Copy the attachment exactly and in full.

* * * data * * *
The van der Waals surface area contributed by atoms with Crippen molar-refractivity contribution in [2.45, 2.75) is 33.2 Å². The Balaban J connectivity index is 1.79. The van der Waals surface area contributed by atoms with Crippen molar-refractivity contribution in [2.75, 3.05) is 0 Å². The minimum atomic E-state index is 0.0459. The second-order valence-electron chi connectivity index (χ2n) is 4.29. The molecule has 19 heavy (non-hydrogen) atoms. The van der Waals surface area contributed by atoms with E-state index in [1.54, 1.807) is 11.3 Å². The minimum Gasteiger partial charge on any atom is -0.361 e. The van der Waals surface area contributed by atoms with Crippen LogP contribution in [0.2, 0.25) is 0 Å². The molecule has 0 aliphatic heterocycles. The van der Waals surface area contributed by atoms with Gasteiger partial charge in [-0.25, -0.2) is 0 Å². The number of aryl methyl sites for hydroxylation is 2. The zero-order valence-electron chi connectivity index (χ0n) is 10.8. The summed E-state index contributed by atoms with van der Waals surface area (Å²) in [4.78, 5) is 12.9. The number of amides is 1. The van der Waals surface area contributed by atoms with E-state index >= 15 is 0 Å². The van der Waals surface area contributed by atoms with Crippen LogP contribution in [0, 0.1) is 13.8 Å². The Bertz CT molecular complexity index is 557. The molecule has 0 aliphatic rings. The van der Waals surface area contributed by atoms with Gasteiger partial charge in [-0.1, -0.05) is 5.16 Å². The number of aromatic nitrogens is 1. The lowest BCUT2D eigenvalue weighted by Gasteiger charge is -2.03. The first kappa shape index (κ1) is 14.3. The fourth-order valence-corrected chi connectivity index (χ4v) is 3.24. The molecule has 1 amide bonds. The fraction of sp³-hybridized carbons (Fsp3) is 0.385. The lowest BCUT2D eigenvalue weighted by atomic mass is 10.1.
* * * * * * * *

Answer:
The van der Waals surface area contributed by atoms with Crippen molar-refractivity contribution in [2.45, 2.75) is 33.2 Å². The Balaban J connectivity index is 1.79. The van der Waals surface area contributed by atoms with Crippen molar-refractivity contribution in [2.75, 3.05) is 0 Å². The minimum atomic E-state index is 0.0459. The second-order valence-electron chi connectivity index (χ2n) is 4.29. The molecule has 19 heavy (non-hydrogen) atoms. The van der Waals surface area contributed by atoms with E-state index in [1.54, 1.807) is 11.3 Å². The minimum Gasteiger partial charge on any atom is -0.361 e. The van der Waals surface area contributed by atoms with Crippen LogP contribution in [0.2, 0.25) is 0 Å². The molecule has 0 aliphatic heterocycles. The van der Waals surface area contributed by atoms with Gasteiger partial charge in [-0.25, -0.2) is 0 Å². The number of aryl methyl sites for hydroxylation is 2. The zero-order valence-electron chi connectivity index (χ0n) is 10.8. The summed E-state index contributed by atoms with van der Waals surface area (Å²) in [4.78, 5) is 12.9. The number of amides is 1. The van der Waals surface area contributed by atoms with E-state index >= 15 is 0 Å². The van der Waals surface area contributed by atoms with Crippen LogP contribution in [0, 0.1) is 13.8 Å². The Bertz CT molecular complexity index is 557. The molecule has 0 aliphatic rings. The van der Waals surface area contributed by atoms with Gasteiger partial charge in [-0.1, -0.05) is 5.16 Å². The number of aromatic nitrogens is 1. The lowest BCUT2D eigenvalue weighted by Gasteiger charge is -2.03. The first kappa shape index (κ1) is 14.3. The fourth-order valence-corrected chi connectivity index (χ4v) is 3.24. The molecule has 1 amide bonds. The fraction of sp³-hybridized carbons (Fsp3) is 0.385. The lowest BCUT2D eigenvalue weighted by atomic mass is 10.1.